Thursday, September 6, 2012

On Sale While Supplies Last

“The Race for What’s Left – the Global Scramble for the World’s Last Resources,” by Michael T Klare, 2012

Klare is a well-known authority on oil depletion, attempting to replace conventional pro-corporate oil historians like Daniel Yergin, author of “The Prize.”  This book extends the analysis of peak oil to other resources - including minerals and food – or ‘peak soil,” but fails to include water.  (See reviews of “Blue Covenant,” on water and "The Party's Over" on peak oil, below) In a sense, every single mile of the earth is up for bulldozing or drilling.  Locally, rumor has it that the site of the Minnesota Renaissance Festival in Shakopee has been bid on to provide sand for fracking.  Permits have just been approved by our “Democratic” governor in Minnesota to dig up parts of the Mesabi Range looking for that tiny half-a-percent of useful nickel and other metal in the ore, which will leave behind lakes of sulphuric sludge.  Klare is also someone who is cognizant of global warming, which brackets this discussion. 

Klare, however, is not an eco-socialist, hence cannot identify the struggle for profits under capitalism as a key culprit.  His view is that it is ‘bad’ industrialism, a ‘bad’ industrialism absent any social content, as an abstract ‘fact,’ a supra-class entity, a product perhaps of just ‘bad’ thinking.  Like most people immersed in neo-liberal economic thinking, he is leery of government control of oil exploration and recovery, as if private versions, while also suspect, are merely equivalent.  In the final page he advocates ‘a complete transformation of industrial society, with all finite resources systematically replaced by renewable alternatives.”   What this might mean on a social level is left to the imagination.  But it seems to means replacing ‘black’ capitalism by a ‘green’ capitalism.  If it doesn’t happen, he predicts widespread war, starvation and environmental catastrophes.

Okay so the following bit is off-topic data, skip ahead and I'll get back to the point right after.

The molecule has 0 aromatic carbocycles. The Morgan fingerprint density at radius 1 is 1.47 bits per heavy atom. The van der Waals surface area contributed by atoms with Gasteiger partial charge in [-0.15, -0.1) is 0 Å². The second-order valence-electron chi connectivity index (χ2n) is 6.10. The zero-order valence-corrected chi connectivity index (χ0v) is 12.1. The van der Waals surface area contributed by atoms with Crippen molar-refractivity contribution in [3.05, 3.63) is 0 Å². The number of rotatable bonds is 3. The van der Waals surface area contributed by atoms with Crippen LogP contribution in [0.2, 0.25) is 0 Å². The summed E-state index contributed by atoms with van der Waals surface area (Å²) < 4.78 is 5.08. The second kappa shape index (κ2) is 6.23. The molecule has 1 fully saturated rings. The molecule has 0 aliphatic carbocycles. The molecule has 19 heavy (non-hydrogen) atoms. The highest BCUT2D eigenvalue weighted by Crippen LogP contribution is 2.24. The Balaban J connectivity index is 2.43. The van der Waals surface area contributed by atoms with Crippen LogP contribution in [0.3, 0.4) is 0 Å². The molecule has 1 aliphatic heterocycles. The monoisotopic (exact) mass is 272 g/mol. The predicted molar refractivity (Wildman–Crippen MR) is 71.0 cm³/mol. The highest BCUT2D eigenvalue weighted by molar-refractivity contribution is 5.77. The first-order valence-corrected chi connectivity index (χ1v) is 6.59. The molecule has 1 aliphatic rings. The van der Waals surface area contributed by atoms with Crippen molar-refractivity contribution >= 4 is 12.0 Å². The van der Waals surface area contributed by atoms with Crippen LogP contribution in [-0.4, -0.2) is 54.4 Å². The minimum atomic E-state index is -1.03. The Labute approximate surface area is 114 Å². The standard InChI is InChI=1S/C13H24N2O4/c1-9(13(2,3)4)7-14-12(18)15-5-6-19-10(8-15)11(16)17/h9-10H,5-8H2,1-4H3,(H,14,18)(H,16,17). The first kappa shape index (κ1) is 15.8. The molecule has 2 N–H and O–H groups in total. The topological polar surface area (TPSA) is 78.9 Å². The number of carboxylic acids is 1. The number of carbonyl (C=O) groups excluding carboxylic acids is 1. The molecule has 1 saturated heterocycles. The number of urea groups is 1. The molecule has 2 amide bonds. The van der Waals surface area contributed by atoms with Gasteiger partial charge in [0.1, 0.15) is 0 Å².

In the process Klare’s analysis shatters the notion that we are living in a ‘post-industrial society’ dominated by paper-shufflers and ‘service providers.’ That fantasy is shown to be the lie that it always was, a lie designed to hide the blue-collar working class and the very material roots of society.  One of his key observations is that one of the ‘feedback loops’ of the melting Arctic is that the melt increases the possibility of deep water oil and gas production in the Arctic, which will then result in more melting.  And on and on. The extractive humans are one of the feedback loops.